And to run where

The brave dare not go 
To right the unwritable wrong 
And to love pure and chaste from afar 
To try when your arms are too weary 
To reach the unreachable star 
This is my quest

 

 

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Photography is it art or science

Photography is it art or science

A few days ago I engaged in a conversation on the internet about the depth of field.  The conversation digressed into a discussion of the physics of optics (lenses) and their effect on the depth of field.  There is no doubt that there is a whole heaping helping of science involved in photography.  Back in the early days, there was a whole chemistry along with physics of the principals of light and how optics affects the focus, dispersion and diffraction of light particles.   Then came digital photography, introducing topics like the signal to noise ratios, programming, electronics engineering and more.  I am thankful for all those science minded and pioneers of photography but does it really matter?  Does it make any difference if I know and understand, at least in a basic form, the math and science behind it all?  Is it better that I just understand how to set my camera, lens and lighting to get the image I envision in my mind?  

I guess it all depends on how you view yourself.  Do you view yourself as a technician or an artist?  For a technician, those things could very well make a difference.  As an artist, it doesn’t make much difference.  Does a painter care about how a brush is made and the science behind the bristles or the handle or are they concerned with the look and quality of the stroke?  Does a writer care about how a pencil is made, the science behind why the graphite leaves a mark on the paper?

As photographers who have, at least, a basic, understanding  of such things do more harm than good when topics become involved in the science?  Should we as teachers, instructors, or mentors be more concerned with teaching the art and leaving the science to scientists?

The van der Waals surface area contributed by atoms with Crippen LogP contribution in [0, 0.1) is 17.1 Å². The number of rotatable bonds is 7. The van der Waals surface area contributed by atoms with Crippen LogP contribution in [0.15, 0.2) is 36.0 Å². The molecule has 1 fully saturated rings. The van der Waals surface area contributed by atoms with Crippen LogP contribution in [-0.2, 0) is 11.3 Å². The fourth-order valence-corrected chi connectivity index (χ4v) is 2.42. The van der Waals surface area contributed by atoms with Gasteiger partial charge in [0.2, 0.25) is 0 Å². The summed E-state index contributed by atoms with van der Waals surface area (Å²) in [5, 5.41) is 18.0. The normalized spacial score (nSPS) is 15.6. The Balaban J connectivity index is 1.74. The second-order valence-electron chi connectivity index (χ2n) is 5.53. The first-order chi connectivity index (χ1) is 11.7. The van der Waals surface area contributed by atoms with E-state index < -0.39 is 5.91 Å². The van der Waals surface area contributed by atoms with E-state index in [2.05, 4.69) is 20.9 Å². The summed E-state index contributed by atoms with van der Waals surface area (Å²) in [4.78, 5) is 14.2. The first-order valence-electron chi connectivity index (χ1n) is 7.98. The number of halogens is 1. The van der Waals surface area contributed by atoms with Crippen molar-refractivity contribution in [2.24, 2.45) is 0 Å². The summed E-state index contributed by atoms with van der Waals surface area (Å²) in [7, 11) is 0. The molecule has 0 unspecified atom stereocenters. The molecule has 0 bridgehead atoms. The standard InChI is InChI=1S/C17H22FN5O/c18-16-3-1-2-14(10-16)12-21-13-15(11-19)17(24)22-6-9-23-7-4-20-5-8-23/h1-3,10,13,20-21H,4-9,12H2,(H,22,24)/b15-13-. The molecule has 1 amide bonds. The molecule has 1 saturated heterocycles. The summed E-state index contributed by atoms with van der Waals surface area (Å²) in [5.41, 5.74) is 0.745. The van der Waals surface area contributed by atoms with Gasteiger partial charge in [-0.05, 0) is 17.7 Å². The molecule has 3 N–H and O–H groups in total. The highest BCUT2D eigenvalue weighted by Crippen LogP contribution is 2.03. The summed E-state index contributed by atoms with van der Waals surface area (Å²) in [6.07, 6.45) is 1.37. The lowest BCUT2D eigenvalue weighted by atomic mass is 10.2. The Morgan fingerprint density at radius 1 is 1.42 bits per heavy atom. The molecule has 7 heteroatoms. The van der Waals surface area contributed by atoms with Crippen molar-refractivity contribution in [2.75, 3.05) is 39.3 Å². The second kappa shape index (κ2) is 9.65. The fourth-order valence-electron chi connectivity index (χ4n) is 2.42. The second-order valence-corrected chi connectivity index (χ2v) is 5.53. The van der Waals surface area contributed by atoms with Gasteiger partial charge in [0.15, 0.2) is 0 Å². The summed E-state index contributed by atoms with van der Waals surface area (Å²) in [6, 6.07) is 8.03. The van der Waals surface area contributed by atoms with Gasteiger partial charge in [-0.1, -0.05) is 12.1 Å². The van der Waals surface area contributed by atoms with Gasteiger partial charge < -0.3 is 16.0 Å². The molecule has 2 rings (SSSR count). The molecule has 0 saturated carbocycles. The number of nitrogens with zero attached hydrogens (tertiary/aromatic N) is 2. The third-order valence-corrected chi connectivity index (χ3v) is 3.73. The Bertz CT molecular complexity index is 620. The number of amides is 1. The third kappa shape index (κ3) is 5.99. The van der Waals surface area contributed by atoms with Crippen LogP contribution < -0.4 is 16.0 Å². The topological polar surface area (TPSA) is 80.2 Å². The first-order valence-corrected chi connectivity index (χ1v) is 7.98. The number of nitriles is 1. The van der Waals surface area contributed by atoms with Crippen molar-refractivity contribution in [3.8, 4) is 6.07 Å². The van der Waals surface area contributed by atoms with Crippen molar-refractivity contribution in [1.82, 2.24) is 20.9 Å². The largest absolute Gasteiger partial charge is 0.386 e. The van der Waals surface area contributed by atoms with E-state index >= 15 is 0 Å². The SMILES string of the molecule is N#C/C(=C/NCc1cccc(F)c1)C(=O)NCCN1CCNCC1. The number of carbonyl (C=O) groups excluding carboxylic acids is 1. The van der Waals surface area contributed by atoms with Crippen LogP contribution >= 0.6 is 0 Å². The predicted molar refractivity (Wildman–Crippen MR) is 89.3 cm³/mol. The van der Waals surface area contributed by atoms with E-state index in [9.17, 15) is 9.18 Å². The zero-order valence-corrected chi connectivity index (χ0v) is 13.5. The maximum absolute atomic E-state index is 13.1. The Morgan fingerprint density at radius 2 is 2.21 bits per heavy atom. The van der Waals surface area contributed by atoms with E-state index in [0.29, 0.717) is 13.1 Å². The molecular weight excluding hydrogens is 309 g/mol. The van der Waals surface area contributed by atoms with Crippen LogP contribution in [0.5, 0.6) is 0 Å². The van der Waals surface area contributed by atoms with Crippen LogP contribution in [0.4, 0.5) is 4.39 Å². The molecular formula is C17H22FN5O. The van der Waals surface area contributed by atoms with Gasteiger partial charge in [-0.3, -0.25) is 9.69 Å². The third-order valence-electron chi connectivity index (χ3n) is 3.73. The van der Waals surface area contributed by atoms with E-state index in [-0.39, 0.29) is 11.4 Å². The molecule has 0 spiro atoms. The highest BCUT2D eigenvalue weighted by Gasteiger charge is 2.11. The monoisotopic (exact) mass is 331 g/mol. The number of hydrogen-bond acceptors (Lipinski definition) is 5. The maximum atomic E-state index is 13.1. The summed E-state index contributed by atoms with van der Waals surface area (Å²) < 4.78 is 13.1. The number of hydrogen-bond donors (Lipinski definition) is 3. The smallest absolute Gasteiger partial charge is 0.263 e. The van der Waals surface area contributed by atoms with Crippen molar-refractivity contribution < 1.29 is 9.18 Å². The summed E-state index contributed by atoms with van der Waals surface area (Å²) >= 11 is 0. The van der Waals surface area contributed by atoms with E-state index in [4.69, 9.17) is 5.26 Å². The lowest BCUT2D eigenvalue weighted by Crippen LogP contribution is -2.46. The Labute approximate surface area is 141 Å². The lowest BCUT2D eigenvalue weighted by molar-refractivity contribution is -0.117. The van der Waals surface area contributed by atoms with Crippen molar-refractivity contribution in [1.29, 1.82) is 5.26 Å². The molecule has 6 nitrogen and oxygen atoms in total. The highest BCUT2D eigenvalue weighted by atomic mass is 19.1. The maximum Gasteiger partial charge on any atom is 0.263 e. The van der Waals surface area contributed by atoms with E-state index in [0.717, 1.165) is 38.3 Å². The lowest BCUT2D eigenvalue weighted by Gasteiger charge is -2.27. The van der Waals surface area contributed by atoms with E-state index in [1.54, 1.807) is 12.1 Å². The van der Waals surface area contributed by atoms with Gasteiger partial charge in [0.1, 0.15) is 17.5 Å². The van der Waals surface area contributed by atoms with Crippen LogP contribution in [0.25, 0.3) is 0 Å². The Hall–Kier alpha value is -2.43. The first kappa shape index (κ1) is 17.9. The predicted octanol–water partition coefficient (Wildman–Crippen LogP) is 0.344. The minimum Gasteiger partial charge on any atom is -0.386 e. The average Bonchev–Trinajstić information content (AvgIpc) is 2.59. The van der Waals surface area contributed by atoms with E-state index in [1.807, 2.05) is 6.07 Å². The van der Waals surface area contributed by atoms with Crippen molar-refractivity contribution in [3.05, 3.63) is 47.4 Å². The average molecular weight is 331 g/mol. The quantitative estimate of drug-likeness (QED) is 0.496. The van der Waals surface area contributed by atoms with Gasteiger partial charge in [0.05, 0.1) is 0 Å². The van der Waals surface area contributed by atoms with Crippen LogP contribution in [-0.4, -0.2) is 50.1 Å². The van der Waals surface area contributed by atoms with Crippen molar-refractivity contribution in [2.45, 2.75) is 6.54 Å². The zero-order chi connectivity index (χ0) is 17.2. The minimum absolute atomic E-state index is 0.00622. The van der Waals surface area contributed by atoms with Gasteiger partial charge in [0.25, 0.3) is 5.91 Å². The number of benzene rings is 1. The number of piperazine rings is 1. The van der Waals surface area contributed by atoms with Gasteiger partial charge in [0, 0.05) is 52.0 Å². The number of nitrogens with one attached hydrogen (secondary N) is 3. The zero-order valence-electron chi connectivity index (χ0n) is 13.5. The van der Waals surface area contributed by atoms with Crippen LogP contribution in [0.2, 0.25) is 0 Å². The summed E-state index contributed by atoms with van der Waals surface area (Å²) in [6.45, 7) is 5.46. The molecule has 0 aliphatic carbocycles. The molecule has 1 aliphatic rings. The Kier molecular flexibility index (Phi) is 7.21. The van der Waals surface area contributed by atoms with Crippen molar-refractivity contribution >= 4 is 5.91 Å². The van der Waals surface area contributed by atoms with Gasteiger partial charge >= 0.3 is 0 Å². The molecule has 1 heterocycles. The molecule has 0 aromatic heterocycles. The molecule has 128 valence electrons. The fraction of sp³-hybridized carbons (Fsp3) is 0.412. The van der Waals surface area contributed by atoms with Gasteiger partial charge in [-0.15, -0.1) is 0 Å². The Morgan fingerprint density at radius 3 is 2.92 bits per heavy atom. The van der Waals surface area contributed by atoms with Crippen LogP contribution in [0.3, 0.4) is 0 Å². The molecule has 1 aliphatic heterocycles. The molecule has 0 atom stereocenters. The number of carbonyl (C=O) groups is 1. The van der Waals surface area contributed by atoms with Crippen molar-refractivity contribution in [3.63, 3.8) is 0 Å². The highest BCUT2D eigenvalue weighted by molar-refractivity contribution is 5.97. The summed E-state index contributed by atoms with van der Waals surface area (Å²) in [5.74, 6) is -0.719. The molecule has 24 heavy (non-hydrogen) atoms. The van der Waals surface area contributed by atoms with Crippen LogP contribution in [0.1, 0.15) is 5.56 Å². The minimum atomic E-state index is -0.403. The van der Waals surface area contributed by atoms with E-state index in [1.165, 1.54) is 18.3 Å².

I view myself more as an artist with my photography.  Some may not like my style or how I achieve my photographs and state that I am not following the technical principles of the design.  In reality, it doesn’t matter to me if a photograph is technically correct as long as it achieves my vision.  We often get into some of these conversations when we read or write critiques on our work or the work of others by asking, “what settings did you use”?  Often this is pointless information unless we know more.  What kind of light was there?  Where was the light coming from?  How far were you from your subject?  What were you wishing to achieve or convey with your photograph?  Unless we were there at the time of the photograph the most we can offer is a suggestion on what may have worked or why something did not work.  

As I was researching what others thought about this topic I found an article about using “two-legged zoom”.  This is often a term used by the fanboys and fangirls of prime lenses who say if I want a wider view or get closer I’ll walk further away or closer to my subject.  The article pointed out that doing so did keep the subject the same relative size, but it also changed the perspective of the image.  As an artist is it more important to know what you want a photograph to look like and how you get it or the science behind why it happens?  As a teacher, instructor, or mentor is my best answer, it depends on or sometimes when a student asks a question about how to get a look or which is better to use then explain why it may change based on your light, subject, distance, or vision?  As a teacher, instructor, or mentor should we teach our students more about problem-solving and making the determination based on this particular set of circumstances?  

I guess the best answer to the question, is photography art or science is; it depends on your goal.  

 

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Portrait vs snapshot vs candid

Portrait vs snapshot vs candid

The differences between a portrait, a candid, and a snapshot can be confusing to many.  Before I wrote this article I researched to see what others had written about the topic beforehand.  I was somewhat disappointed.  In reading articles written by others, they often missed some keys elements to the differences.